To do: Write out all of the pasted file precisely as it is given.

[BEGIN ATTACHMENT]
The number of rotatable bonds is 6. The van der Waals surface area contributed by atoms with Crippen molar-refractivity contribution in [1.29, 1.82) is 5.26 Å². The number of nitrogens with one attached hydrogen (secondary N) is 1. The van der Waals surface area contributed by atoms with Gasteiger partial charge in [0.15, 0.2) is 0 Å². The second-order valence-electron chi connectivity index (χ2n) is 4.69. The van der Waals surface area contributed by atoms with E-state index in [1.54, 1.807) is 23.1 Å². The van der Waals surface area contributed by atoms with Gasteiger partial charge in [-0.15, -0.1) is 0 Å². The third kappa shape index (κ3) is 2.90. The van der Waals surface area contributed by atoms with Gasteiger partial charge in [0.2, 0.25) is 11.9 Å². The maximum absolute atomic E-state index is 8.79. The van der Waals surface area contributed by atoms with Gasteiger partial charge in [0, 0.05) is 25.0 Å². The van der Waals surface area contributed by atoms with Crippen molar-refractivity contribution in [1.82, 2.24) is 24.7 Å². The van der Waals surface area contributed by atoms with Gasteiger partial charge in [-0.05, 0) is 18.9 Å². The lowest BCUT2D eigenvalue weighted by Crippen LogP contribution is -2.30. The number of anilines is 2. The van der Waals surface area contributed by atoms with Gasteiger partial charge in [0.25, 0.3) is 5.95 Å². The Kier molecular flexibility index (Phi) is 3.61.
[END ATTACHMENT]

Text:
The number of rotatable bonds is 6. The van der Waals surface area contributed by atoms with Crippen molar-refractivity contribution in [1.29, 1.82) is 5.26 Å². The number of nitrogens with one attached hydrogen (secondary N) is 1. The van der Waals surface area contributed by atoms with Gasteiger partial charge in [0.15, 0.2) is 0 Å². The second-order valence-electron chi connectivity index (χ2n) is 4.69. The van der Waals surface area contributed by atoms with E-state index in [1.54, 1.807) is 23.1 Å². The van der Waals surface area contributed by atoms with Gasteiger partial charge in [-0.15, -0.1) is 0 Å². The third kappa shape index (κ3) is 2.90. The van der Waals surface area contributed by atoms with Gasteiger partial charge in [0.2, 0.25) is 11.9 Å². The maximum absolute atomic E-state index is 8.79. The van der Waals surface area contributed by atoms with Gasteiger partial charge in [0, 0.05) is 25.0 Å². The van der Waals surface area contributed by atoms with Crippen molar-refractivity contribution in [1.82, 2.24) is 24.7 Å². The van der Waals surface area contributed by atoms with Gasteiger partial charge in [-0.05, 0) is 18.9 Å². The lowest BCUT2D eigenvalue weighted by Crippen LogP contribution is -2.30. The number of anilines is 2. The van der Waals surface area contributed by atoms with Gasteiger partial charge in [0.25, 0.3) is 5.95 Å². The Kier molecular flexibility index (Phi) is 3.61.